Student groups construct a data table and graphs (regular arithmetic scale and semi-log scale) of the data, which can be submitted after class or used as a basis for an at home writing assignment. Students should also answer questions given by the instructor on notecards or via an automated response system.
This exercise can be used in any lecture classroom, large or small, or in a laboratory. All required items can be picked up at a local grocery or craft store.
This module is malleable to both subject and class size. For example, it has been incorporated into senior level ecology lectures (25-50 students), senior ecology laboratories (12 students), freshmen non-majors biology lectures (>200 students), and biology labs at the community college level (24 – 30 students). This module was also modified to improve student understanding of the exponential decay of radioactive elements as applied to age dating in a geology lecture for non-geology majors. Students should work in groups of 3-4, regardless of class size. The module can and should be tailored to the course. Introductory students can get valuable information on graphing and making predictions from collecting and graphing the data. In senior level ecology lectures and laboratories, students can also plot the data on semi-log paper, use the y intercept as an estimate for the original population size, and use the slope of the line to estimate the instantaneous growth rate (r). Calculating the slope and intercept can either be done on the graph paper or using standard statistical packages (MS Excel or R [R Core Team, 2013] depending on class needs and the background of the students).
The exercise has been applied successfully at institutions serving very different student populations: Louisiana State University (LSU); Rice University (Rice); and, Baton Rouge Community College (BRCC). Both LSU and Rice are 4-year research institutions, but LSU is public and Rice is private. BRCC is a 2-year institution in an urban setting (Carnegie Foundation for the Advancement of Teaching).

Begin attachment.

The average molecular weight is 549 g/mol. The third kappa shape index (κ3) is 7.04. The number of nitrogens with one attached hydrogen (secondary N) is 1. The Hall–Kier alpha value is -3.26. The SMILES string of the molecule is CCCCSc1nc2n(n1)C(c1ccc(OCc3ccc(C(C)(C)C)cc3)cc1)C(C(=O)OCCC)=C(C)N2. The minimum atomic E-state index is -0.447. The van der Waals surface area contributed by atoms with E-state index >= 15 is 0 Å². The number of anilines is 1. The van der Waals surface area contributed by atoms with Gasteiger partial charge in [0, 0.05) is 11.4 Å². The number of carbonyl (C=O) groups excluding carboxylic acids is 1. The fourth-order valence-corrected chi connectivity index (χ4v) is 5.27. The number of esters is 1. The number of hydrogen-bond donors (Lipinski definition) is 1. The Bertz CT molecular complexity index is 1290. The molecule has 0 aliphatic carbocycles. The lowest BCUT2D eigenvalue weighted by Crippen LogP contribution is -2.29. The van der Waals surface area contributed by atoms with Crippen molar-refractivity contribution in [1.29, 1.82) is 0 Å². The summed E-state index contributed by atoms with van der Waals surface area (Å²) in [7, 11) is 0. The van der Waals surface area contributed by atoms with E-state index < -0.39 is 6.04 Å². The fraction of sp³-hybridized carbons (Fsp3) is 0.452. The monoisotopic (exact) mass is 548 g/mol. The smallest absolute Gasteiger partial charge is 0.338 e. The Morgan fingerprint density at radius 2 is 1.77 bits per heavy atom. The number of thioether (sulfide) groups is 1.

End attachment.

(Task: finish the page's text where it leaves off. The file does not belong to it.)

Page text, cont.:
This module can be used at any institution of higher learning. All the materials required are inexpensive and can be found at a local grocery or craft store. Additionally, this exercise can be adapted for different levels of students. For students with weaker math backgrounds, the graphs allow them to define r visually. Students with stronger math backgrounds can further examine exponential and logistic growth by using the equations. Finally, topics can be extended, depending on the depth of the course, to introduce additional concepts such as the effects of environmental stochasticity on populations growing in a density-independent (i.e., exponential) or density-dependent (i.e., logistic) manner.
We would like to thank the Howard Hughes Medical Institute, and the National Academies Summer Institutes (Gulf Coast) for providing us with an environment to develop this activity. In particular, we would like to the thank Chris Gregg, Joe Siebenaller, and Bill Wischusen for their help and guidance throughout the development of this exercise. Louisiana State University College of Science, Baton Rouge Community College, and Rice University Weiss School of Natural Sciences provided us with the opportunity to attend the Summer Institutes and to test the module in our classrooms. We would also like to thank Molly Keller for helping to sort the candy.
Barry Aronhime, Bret D. Elderd, Carol Wicks, Margaret McMichael, and Elizabeth Eich. 10 November 2013, posting date. Teaching Exponential and Logistic Growth in a Variety of Classroom and Laboratory Settings. Teaching Issues and Experiments in Ecology, Vol. 9: Experiment #4 [online]. http://tiee.esa.org/vol/v9/experiments/aronhime/abstract.html
A candy population growing exponentially over a ten hour time period.full size image